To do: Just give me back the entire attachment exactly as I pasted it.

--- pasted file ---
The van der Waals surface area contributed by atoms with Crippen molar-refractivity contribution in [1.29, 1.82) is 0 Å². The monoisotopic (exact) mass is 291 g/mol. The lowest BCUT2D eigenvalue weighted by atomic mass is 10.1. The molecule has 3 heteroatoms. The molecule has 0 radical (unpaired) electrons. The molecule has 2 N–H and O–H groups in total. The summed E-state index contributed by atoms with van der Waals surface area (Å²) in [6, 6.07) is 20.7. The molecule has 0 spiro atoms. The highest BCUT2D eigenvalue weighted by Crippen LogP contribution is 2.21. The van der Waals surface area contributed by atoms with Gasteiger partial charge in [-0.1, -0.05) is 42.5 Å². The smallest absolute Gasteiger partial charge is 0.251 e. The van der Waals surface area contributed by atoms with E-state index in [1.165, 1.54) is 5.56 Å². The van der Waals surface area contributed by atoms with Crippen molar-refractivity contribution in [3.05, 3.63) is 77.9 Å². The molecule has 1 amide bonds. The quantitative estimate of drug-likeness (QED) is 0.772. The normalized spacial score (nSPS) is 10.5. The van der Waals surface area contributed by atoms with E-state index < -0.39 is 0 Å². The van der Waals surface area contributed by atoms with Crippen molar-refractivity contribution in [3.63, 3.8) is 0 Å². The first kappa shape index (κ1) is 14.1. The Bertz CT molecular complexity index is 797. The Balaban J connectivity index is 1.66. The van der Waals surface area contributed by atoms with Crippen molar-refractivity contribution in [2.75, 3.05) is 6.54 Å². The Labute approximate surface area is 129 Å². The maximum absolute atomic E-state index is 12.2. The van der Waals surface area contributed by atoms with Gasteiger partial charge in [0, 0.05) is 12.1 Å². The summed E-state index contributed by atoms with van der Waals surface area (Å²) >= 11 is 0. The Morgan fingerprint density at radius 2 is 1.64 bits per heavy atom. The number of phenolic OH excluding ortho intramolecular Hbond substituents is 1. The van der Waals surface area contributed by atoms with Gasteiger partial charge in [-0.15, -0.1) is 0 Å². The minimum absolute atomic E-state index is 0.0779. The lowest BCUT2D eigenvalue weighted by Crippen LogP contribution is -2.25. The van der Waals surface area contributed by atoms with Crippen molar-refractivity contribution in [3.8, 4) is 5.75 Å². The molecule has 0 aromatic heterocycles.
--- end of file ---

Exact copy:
The van der Waals surface area contributed by atoms with Crippen molar-refractivity contribution in [1.29, 1.82) is 0 Å². The monoisotopic (exact) mass is 291 g/mol. The lowest BCUT2D eigenvalue weighted by atomic mass is 10.1. The molecule has 3 heteroatoms. The molecule has 0 radical (unpaired) electrons. The molecule has 2 N–H and O–H groups in total. The summed E-state index contributed by atoms with van der Waals surface area (Å²) in [6, 6.07) is 20.7. The molecule has 0 spiro atoms. The highest BCUT2D eigenvalue weighted by Crippen LogP contribution is 2.21. The van der Waals surface area contributed by atoms with Gasteiger partial charge in [-0.1, -0.05) is 42.5 Å². The smallest absolute Gasteiger partial charge is 0.251 e. The van der Waals surface area contributed by atoms with E-state index in [1.165, 1.54) is 5.56 Å². The van der Waals surface area contributed by atoms with Crippen molar-refractivity contribution in [3.05, 3.63) is 77.9 Å². The molecule has 1 amide bonds. The quantitative estimate of drug-likeness (QED) is 0.772. The normalized spacial score (nSPS) is 10.5. The van der Waals surface area contributed by atoms with E-state index < -0.39 is 0 Å². The van der Waals surface area contributed by atoms with Crippen molar-refractivity contribution in [3.63, 3.8) is 0 Å². The first kappa shape index (κ1) is 14.1. The Bertz CT molecular complexity index is 797. The Balaban J connectivity index is 1.66. The van der Waals surface area contributed by atoms with Crippen molar-refractivity contribution in [2.75, 3.05) is 6.54 Å². The Labute approximate surface area is 129 Å². The maximum absolute atomic E-state index is 12.2. The van der Waals surface area contributed by atoms with Gasteiger partial charge in [0, 0.05) is 12.1 Å². The summed E-state index contributed by atoms with van der Waals surface area (Å²) >= 11 is 0. The Morgan fingerprint density at radius 2 is 1.64 bits per heavy atom. The number of phenolic OH excluding ortho intramolecular Hbond substituents is 1. The van der Waals surface area contributed by atoms with Gasteiger partial charge in [-0.15, -0.1) is 0 Å². The minimum absolute atomic E-state index is 0.0779. The lowest BCUT2D eigenvalue weighted by Crippen LogP contribution is -2.25. The van der Waals surface area contributed by atoms with Crippen molar-refractivity contribution in [3.8, 4) is 5.75 Å². The molecule has 0 aromatic heterocycles.